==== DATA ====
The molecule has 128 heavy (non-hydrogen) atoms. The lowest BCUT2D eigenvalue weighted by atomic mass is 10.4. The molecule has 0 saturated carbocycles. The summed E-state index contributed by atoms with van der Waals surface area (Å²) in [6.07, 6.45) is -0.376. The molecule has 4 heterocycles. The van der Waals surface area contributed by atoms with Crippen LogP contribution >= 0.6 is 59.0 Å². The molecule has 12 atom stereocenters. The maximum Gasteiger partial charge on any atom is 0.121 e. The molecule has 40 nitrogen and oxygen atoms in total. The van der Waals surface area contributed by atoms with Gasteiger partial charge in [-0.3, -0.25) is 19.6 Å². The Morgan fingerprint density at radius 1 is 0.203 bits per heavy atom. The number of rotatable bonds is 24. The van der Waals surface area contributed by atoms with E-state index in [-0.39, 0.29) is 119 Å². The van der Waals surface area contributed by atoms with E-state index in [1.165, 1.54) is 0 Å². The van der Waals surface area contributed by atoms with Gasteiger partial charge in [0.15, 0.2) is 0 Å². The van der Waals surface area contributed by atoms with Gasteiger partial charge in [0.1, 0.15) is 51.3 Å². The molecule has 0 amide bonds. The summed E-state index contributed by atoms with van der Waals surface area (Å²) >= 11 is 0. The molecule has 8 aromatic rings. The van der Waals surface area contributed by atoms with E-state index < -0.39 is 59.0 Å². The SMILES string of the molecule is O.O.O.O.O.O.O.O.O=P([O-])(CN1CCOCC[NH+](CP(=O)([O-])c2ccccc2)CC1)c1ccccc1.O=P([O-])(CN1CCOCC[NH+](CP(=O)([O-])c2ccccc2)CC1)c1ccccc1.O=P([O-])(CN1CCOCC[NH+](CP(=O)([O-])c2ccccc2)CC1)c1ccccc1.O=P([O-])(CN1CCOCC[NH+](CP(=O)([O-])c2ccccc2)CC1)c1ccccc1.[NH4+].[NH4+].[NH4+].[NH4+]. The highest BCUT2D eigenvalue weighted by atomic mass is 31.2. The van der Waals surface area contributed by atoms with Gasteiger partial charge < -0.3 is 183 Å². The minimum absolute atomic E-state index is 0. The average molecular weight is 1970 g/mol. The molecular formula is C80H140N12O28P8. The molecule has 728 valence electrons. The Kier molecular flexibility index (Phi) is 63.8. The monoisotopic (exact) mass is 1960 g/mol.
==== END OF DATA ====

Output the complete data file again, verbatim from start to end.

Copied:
The molecule has 128 heavy (non-hydrogen) atoms. The lowest BCUT2D eigenvalue weighted by atomic mass is 10.4. The molecule has 0 saturated carbocycles. The summed E-state index contributed by atoms with van der Waals surface area (Å²) in [6.07, 6.45) is -0.376. The molecule has 4 heterocycles. The van der Waals surface area contributed by atoms with Crippen LogP contribution >= 0.6 is 59.0 Å². The molecule has 12 atom stereocenters. The maximum Gasteiger partial charge on any atom is 0.121 e. The molecule has 40 nitrogen and oxygen atoms in total. The van der Waals surface area contributed by atoms with Gasteiger partial charge in [-0.3, -0.25) is 19.6 Å². The Morgan fingerprint density at radius 1 is 0.203 bits per heavy atom. The number of rotatable bonds is 24. The van der Waals surface area contributed by atoms with E-state index in [-0.39, 0.29) is 119 Å². The van der Waals surface area contributed by atoms with E-state index in [1.165, 1.54) is 0 Å². The van der Waals surface area contributed by atoms with Gasteiger partial charge in [0.15, 0.2) is 0 Å². The van der Waals surface area contributed by atoms with Gasteiger partial charge in [0.1, 0.15) is 51.3 Å². The molecule has 0 amide bonds. The summed E-state index contributed by atoms with van der Waals surface area (Å²) >= 11 is 0. The molecule has 8 aromatic rings. The van der Waals surface area contributed by atoms with E-state index < -0.39 is 59.0 Å². The SMILES string of the molecule is O.O.O.O.O.O.O.O.O=P([O-])(CN1CCOCC[NH+](CP(=O)([O-])c2ccccc2)CC1)c1ccccc1.O=P([O-])(CN1CCOCC[NH+](CP(=O)([O-])c2ccccc2)CC1)c1ccccc1.O=P([O-])(CN1CCOCC[NH+](CP(=O)([O-])c2ccccc2)CC1)c1ccccc1.O=P([O-])(CN1CCOCC[NH+](CP(=O)([O-])c2ccccc2)CC1)c1ccccc1.[NH4+].[NH4+].[NH4+].[NH4+]. The highest BCUT2D eigenvalue weighted by atomic mass is 31.2. The van der Waals surface area contributed by atoms with Gasteiger partial charge < -0.3 is 183 Å². The minimum absolute atomic E-state index is 0. The average molecular weight is 1970 g/mol. The molecular formula is C80H140N12O28P8. The molecule has 728 valence electrons. The Kier molecular flexibility index (Phi) is 63.8. The monoisotopic (exact) mass is 1960 g/mol.